For weeks, actually more like months, word around Arrowhead is that successful teams run the football and stop the run. Simplistic as it may sound, it’s not only a formula for winning at Arrowhead, but rather a league-wide trend.
When looking at NFL rushing differential (rushing yards gained – rushing yards allowed/games played), most of the league’s best records are leaders in that category.
NFL Rushing Differential Leaders
1. N.Y. Jets – 86.2 differential, 4-1 record
2. Pittsburgh – 71.3 differential, 3-1 record
3. Kansas City – 68.3 differential, 3-1 record
4. Houston – 62.8 differential, 3-2 record
5. Atlanta – 62.2 differential, 4-1 record
The remaining one-loss teams are all in the top-half of the league as well. Those include Chicago, New England and Baltimore. Also, it’s not a surprise to see winless Buffalo round out the league ranked 32nd in rushing differential with a -76.0 yards per game differential.
Run the football. Stop the run. It’s a proven way to win games in the NFL.
“If you look at our three victories this year, the run game has been huge to us and in the two we’ve gotten beat we’re throwing it too darn much,” Texans coach Gary Kubiak said via conference call yesterday. “I think it has a lot to do with our success and I’m sure that Kansas City is feeling the same way. It seems to go hand-in-hand.”
The Texans were in the minority when they won a Week Two overtime thriller in Washington. That day, QB Matt Schaub threw for 497 yards, a career best. League-wide, teams with quarterbacks that throw for 300 or more yards own just a .242 winning percentage (overall record of 8-25). Going further, Houston is the only team this season to emerge victorious with a 400-yard passer. The crop of 400-yard passers is 1-6 this year for a winning percentage of just .143.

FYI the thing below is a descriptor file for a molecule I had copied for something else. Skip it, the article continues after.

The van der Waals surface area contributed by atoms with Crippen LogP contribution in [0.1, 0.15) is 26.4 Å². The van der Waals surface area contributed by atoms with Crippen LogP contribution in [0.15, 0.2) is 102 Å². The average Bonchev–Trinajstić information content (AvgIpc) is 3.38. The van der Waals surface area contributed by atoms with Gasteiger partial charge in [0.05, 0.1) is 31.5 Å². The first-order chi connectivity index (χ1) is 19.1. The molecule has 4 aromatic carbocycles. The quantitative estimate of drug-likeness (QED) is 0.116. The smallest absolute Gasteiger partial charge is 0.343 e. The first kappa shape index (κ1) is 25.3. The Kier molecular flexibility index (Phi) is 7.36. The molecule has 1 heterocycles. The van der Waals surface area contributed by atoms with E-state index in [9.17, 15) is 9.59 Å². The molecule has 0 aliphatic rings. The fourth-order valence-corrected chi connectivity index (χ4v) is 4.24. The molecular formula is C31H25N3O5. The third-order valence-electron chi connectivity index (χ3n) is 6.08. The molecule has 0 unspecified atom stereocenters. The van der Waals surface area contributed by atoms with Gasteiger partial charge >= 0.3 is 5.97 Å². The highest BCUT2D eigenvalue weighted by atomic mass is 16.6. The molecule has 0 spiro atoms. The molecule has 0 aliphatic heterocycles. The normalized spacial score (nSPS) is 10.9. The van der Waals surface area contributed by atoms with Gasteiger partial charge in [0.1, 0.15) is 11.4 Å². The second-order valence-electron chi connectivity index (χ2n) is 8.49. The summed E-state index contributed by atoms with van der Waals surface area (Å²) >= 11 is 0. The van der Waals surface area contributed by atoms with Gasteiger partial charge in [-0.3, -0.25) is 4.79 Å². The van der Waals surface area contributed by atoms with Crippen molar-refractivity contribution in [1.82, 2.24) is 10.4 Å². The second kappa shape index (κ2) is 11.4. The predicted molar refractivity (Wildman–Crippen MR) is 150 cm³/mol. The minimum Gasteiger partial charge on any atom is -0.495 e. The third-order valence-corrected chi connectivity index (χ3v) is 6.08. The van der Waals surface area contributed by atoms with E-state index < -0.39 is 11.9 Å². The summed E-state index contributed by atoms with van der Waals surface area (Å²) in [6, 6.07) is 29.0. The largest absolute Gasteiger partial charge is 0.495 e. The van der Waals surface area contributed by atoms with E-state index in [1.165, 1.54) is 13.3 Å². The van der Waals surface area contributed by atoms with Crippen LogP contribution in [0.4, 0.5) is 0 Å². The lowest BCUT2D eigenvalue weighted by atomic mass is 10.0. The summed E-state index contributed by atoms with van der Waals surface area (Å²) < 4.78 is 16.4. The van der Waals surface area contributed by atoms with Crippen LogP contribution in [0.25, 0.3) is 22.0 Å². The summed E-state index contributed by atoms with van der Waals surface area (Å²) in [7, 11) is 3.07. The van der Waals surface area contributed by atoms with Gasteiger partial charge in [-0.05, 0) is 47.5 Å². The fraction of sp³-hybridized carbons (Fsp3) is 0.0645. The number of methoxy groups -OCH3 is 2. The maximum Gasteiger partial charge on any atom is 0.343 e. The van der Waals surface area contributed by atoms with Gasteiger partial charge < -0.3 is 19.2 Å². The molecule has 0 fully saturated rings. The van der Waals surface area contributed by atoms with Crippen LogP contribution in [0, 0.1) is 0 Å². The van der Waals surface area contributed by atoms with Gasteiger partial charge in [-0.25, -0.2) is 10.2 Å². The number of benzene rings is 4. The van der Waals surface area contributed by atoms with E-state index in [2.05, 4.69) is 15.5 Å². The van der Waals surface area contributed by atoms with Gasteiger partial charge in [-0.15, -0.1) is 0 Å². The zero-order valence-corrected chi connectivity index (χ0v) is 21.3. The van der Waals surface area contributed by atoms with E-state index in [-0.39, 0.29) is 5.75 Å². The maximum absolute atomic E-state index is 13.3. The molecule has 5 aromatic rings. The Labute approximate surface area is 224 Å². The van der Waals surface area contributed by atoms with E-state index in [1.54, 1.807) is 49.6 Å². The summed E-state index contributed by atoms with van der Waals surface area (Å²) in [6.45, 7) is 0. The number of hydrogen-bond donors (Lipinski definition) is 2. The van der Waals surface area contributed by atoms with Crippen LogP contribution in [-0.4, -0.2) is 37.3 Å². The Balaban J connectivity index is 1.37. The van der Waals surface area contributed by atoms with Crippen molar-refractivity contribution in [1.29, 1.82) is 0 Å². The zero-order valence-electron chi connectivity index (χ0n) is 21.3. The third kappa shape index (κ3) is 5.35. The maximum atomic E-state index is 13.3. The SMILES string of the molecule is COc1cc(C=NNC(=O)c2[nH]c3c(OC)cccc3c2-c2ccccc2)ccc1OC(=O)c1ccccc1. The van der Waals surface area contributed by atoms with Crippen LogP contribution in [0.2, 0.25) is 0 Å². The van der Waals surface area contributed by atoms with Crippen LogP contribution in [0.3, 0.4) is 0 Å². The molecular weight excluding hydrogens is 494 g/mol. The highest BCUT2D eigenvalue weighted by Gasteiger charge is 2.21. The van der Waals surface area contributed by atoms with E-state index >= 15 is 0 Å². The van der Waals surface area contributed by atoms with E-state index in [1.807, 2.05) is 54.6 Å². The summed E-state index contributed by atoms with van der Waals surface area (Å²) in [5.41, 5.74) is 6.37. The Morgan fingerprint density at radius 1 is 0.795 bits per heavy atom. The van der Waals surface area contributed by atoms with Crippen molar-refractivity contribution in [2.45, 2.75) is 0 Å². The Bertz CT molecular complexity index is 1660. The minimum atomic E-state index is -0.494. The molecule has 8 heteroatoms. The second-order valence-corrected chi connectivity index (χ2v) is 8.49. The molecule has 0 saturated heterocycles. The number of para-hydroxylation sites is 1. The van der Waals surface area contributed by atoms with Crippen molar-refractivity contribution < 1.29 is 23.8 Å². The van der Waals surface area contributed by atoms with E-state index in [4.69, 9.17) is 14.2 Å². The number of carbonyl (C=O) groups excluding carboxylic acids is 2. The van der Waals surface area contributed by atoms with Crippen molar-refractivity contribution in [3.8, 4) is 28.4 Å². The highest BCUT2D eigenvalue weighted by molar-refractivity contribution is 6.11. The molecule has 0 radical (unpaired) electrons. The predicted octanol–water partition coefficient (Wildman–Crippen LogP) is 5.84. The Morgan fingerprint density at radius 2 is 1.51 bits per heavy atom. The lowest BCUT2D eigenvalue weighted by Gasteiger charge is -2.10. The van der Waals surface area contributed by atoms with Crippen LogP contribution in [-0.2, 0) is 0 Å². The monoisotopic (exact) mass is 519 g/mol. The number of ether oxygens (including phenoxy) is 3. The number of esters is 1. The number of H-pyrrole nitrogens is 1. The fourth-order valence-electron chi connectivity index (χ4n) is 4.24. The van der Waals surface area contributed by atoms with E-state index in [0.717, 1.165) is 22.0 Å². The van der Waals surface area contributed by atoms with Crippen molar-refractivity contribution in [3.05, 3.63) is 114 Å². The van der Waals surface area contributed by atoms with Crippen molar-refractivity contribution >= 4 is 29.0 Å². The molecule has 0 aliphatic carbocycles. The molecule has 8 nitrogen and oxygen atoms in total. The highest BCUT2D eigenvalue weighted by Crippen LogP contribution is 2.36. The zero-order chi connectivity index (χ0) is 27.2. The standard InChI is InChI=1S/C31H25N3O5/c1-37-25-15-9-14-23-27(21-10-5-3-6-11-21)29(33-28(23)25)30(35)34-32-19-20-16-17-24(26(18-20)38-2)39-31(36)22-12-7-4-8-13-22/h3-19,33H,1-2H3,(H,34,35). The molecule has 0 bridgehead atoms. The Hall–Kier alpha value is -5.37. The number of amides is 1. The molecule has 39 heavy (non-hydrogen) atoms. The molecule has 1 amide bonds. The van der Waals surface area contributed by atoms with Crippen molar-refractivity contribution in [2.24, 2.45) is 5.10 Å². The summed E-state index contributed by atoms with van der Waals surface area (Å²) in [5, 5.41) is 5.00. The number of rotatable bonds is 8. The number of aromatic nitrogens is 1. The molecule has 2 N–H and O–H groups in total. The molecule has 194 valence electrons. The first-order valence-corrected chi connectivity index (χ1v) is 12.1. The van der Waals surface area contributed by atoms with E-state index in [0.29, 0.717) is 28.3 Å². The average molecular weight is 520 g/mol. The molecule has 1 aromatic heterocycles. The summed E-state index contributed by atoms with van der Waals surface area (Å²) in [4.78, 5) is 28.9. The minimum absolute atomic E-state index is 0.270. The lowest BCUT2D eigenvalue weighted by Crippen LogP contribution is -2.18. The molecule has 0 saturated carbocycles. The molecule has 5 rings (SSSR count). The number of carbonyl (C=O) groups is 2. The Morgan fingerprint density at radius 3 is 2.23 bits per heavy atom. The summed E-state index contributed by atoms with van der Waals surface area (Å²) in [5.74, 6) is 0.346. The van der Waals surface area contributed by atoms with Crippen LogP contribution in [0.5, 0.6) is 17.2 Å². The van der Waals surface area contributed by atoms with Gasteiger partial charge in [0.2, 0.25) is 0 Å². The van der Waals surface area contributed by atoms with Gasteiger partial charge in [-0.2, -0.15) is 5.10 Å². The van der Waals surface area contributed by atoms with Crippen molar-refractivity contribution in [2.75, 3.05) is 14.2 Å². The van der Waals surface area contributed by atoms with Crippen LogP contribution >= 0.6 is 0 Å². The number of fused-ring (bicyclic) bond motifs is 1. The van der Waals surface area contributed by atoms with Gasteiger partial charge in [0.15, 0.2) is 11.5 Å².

Anyway, Kubiak is right. The Chiefs do feel the same way, and running the football goes hand-in-hand with Kansas City’s success on gamedays.
Last weekend, in Indianapolis, Kansas City had its least-productive rushing output of the year (113 yards) and gave up its most rushing yards of the season (97 yards). Of course, last week also happens to be the Chiefs lone blemish in 2010. For the Texans, they’ve racked up 564 rushing yards in their three wins, but just 148 yards on the ground in their two losses.
“They’ve run the ball very well,” Haley said of Houston. “They’re not a lot different than us in some ways, in that they run the ball well and they do a good job of stopping the run defensively.”
It’s as if this week’s game is the polar opposite from last weekend in Indianapolis. Against the Colts, each team’s respective strength matched up against an opponent weakness. This week, it’s more about strength vs. strength in the categories that the teams tend to care about most.
Most notably, for strengths, the Chiefs and Texans both rank in the NFL’s top-five running the football. When it comes to stopping the run, they both rank in the top six. It’s a sign that Sunday’s matchup may be a gut-check game that borders on who plays a more physical brand of football.
Ironically, that’s another area in which the Chiefs and Texans are similar. Each felt the need to address their physicality this off-season as well
“I think that one of the places we’ve failed, or I should say hurt us and caused us not to be a playoff team last year, is that we weren’t physical enough as a team,” Kubiak said. “That was a big thing that we tried to address as a football team going into camp, getting more physical. That starts with running the ball and stopping the run.”
The Chiefs spent over 30 of their training camp practices in full pads. Like Kubiak did with Houston, Haley dialed up the intensity and contact for Kansas City’s 2010 training camp. So far, it’s paying off for clubs as each sit atop their respective divisions.
“We beat on each other more this camp then we ever have,” Kubiak explained. “It’s a touchy deal now days in this league with the number of bodies that you have, but we felt that the only way to get better and close out games was to get more physical. It was addressed in camp in the way we practiced and how we went about that first month.”
Strength vs. strength. Most believe that the winner of the running war will determine Sunday’s winner.